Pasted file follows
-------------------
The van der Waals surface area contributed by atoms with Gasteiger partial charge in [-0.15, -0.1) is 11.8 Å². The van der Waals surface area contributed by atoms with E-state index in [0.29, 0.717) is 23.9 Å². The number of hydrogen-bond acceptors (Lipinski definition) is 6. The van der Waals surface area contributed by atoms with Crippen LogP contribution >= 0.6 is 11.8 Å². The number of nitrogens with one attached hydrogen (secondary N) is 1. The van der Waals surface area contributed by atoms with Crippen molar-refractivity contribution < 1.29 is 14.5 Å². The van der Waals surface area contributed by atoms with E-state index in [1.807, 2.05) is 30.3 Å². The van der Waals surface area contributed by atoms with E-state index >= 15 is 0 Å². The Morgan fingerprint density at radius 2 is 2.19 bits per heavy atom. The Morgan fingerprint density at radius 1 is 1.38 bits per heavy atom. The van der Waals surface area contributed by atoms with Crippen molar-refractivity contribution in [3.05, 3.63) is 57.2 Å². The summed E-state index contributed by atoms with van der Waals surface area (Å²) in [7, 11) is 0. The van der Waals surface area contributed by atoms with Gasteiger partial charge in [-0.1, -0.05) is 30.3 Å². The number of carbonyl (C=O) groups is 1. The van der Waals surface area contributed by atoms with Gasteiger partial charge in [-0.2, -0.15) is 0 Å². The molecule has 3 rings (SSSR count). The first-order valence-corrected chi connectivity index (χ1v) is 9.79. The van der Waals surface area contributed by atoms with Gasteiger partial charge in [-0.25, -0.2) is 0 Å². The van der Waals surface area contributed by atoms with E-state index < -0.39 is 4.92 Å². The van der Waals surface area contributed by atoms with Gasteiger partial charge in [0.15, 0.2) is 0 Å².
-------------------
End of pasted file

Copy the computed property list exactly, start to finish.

The van der Waals surface area contributed by atoms with Gasteiger partial charge in [-0.15, -0.1) is 11.8 Å². The van der Waals surface area contributed by atoms with E-state index in [0.29, 0.717) is 23.9 Å². The number of hydrogen-bond acceptors (Lipinski definition) is 6. The van der Waals surface area contributed by atoms with Crippen LogP contribution >= 0.6 is 11.8 Å². The number of nitrogens with one attached hydrogen (secondary N) is 1. The van der Waals surface area contributed by atoms with Crippen molar-refractivity contribution < 1.29 is 14.5 Å². The van der Waals surface area contributed by atoms with E-state index in [1.807, 2.05) is 30.3 Å². The van der Waals surface area contributed by atoms with E-state index >= 15 is 0 Å². The Morgan fingerprint density at radius 2 is 2.19 bits per heavy atom. The Morgan fingerprint density at radius 1 is 1.38 bits per heavy atom. The van der Waals surface area contributed by atoms with Crippen molar-refractivity contribution in [3.05, 3.63) is 57.2 Å². The summed E-state index contributed by atoms with van der Waals surface area (Å²) in [7, 11) is 0. The van der Waals surface area contributed by atoms with Gasteiger partial charge in [-0.1, -0.05) is 30.3 Å². The number of carbonyl (C=O) groups is 1. The van der Waals surface area contributed by atoms with Gasteiger partial charge in [-0.2, -0.15) is 0 Å². The molecule has 3 rings (SSSR count). The first-order valence-corrected chi connectivity index (χ1v) is 9.79. The van der Waals surface area contributed by atoms with Gasteiger partial charge in [-0.25, -0.2) is 0 Å². The van der Waals surface area contributed by atoms with E-state index < -0.39 is 4.92 Å². The van der Waals surface area contributed by atoms with Gasteiger partial charge in [0.15, 0.2) is 0 Å².